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Saturday, September 27, 2014

Ortanique onThe Mile

     Miami Spice... two months of the year when budget-conscious foodies in this city can sample restaurants on the higher side of the price spectrum and still pay their mortgage. Genius!
     I was nervous about this adventure because I had great expectations. The buzz on Ortanique was good and based just on that, I boldly decided to mention it in my novel-in-progress "Friends of the Bride". It was a good call. The place delivered and then some!
     If you blink, you might miss the minuscule exterior next to the Miracle Theater. Once you do find it, a large flamingo painted in bright, tropical colors greets you outside the door. From that moment on, the theme of the restaurant envelops you and the surroundings- ortaniques, a cross between sweet oranges and tangerines first discovered in Jamaica.
      From the vivid orange fruit painted on black walls, to the joyful yellow chiffon draperies that enclose certain seating areas, to the elegant china pattern featuring the peculiar fruit, there is no doubt that this is the kingdom of the ortanique, and once you enter it, I challenge you to ever forget it. A tear almost formed in my eye when we were paying the bill because I simply didn't want to leave!
     A warm shoutout to Gigi Chirolis, the restaurant manager and gracious hostess, who greeted us with a wide, welcoming smile and made us feel like VIPs. Our waiter John was also personable and attentive. It's so nice (and rare these days) to find such delightfully professional people in the food service industry. Now, let me tell you about my new best friend, Bartender Kevin. He single-handedly restored my faith that there are barkeeps out there capable of making the elusive lychee martini to my satisfaction. Kevin, you nailed it! Hubby continued on his Beers of the World tour and tried a Red Stripe Jamaican lager and gave it a thumbs up.
     The Miami Spice menu usually offers a prix fixe three-course meal. For appetizers, I ordered the ceviche and John had the broccoli cream soup. The ceviche was fresh and tangy and even the touch of spice didn't offend my sensitive palate. The soup was creamy and delicate with a surprise bit of cheese mixed into the cream that made you savor every spoonful just a little longer.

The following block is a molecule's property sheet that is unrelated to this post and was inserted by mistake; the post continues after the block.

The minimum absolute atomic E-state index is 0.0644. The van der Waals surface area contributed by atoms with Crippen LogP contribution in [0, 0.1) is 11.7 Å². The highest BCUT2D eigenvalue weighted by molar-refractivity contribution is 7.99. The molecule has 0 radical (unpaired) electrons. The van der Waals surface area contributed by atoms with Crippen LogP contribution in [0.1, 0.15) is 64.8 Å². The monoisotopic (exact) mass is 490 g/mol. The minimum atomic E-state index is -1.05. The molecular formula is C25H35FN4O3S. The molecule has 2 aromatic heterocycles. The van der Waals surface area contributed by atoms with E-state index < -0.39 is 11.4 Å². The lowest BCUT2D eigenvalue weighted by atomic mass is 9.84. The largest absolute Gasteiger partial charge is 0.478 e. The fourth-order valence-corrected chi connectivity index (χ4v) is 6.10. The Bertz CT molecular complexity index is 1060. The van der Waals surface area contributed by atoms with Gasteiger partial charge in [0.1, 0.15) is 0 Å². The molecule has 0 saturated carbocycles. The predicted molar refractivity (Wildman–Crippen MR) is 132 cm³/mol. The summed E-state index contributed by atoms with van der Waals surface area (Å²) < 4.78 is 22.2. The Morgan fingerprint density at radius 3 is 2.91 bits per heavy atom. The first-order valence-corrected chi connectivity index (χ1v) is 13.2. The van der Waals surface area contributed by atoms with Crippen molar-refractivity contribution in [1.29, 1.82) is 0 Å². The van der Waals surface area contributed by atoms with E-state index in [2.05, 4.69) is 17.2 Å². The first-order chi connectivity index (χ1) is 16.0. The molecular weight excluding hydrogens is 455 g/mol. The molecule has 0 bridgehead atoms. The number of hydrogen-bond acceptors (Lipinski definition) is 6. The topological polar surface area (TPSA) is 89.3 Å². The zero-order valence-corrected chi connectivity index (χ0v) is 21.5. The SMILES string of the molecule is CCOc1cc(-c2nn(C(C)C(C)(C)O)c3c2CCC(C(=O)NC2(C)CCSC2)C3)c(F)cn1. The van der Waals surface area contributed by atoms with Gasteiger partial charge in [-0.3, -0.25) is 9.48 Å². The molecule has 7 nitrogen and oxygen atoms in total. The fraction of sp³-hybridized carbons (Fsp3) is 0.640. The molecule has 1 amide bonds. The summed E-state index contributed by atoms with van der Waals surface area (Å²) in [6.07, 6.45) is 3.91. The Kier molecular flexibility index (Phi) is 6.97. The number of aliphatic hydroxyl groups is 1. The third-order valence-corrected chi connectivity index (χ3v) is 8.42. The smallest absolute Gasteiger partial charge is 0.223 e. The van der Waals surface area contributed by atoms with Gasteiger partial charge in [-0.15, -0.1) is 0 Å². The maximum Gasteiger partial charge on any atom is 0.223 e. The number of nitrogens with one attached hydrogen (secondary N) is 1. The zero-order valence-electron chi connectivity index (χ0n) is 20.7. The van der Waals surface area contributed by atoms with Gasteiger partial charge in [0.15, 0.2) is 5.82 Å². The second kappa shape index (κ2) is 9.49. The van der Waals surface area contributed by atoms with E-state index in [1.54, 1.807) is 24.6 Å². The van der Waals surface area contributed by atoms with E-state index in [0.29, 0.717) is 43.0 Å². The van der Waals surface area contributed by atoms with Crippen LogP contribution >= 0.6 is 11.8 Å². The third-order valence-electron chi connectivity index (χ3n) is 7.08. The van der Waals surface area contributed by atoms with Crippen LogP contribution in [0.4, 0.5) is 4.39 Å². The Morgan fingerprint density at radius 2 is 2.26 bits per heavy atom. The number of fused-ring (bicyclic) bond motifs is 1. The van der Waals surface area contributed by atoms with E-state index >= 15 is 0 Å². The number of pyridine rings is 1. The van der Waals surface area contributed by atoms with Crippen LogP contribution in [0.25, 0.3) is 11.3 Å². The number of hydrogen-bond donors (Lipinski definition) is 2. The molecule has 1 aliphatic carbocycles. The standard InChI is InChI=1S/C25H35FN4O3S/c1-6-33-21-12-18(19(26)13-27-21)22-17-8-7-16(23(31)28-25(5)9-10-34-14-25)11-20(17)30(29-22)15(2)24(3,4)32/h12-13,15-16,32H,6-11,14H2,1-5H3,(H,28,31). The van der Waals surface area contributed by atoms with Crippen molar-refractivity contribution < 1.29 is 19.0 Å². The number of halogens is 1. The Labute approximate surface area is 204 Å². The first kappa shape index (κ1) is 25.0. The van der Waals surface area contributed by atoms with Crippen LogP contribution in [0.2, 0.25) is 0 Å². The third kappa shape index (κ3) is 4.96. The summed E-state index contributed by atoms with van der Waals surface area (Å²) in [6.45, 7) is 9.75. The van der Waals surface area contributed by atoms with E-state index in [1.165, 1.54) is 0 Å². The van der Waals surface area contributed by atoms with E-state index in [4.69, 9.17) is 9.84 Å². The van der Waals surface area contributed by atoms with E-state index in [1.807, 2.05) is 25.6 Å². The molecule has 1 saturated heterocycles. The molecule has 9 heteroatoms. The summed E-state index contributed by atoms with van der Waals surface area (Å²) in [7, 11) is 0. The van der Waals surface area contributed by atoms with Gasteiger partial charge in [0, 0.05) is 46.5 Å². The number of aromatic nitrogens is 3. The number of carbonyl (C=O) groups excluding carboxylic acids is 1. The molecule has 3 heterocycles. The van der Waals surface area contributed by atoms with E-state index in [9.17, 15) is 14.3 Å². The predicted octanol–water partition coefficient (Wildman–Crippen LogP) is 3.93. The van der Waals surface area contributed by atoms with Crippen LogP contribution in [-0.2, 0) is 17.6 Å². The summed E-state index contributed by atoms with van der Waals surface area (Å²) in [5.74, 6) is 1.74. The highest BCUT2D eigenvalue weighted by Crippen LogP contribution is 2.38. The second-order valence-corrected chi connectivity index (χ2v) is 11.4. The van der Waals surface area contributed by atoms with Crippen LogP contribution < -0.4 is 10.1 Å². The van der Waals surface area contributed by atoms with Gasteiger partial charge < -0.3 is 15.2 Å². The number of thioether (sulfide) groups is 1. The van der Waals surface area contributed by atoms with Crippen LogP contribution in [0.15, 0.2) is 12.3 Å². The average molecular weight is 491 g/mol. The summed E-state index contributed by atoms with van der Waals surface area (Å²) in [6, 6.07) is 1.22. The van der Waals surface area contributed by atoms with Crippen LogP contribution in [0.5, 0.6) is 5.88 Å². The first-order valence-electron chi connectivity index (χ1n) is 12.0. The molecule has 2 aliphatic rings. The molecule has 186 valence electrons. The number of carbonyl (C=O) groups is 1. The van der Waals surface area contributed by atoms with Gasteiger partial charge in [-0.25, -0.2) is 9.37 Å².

We both ordered the pan sauteed grouper, marinated in Teriyaki and sesame oil with Ortanique orange liqueur and Bacardi Limon sauce. It came topped with steamed seasoned chayote and carrots on a citrus sweet plantain-boniato (white sweet potato) mash. The fish was meaty and sensuously touched by the sauce, but the mash was the superstar of this dish. The sweetness of the plantain, the velvet luxury of the boniato and the playfulness of the citrus, all mix in your mouth so delectably, you just have to close your eyes and experience the flavors one by one. I tried to replicate this item at home the very next week, and needless to say, much improvement is needed on my version.
      Then, it was time for dessert. We ordered the cheesecake zabayon with berries and the coconut Tres Leches. The zabayon delivered a lush creaminess with the rich flavor of cheesecake, all tempered by the freshness of the berries. The Tres Leches was a soft sponge soaked in coconut deliciousness that gushed wet and sweet in my mouth.
     I love it when a dining adventure becomes an unforgettable memory!

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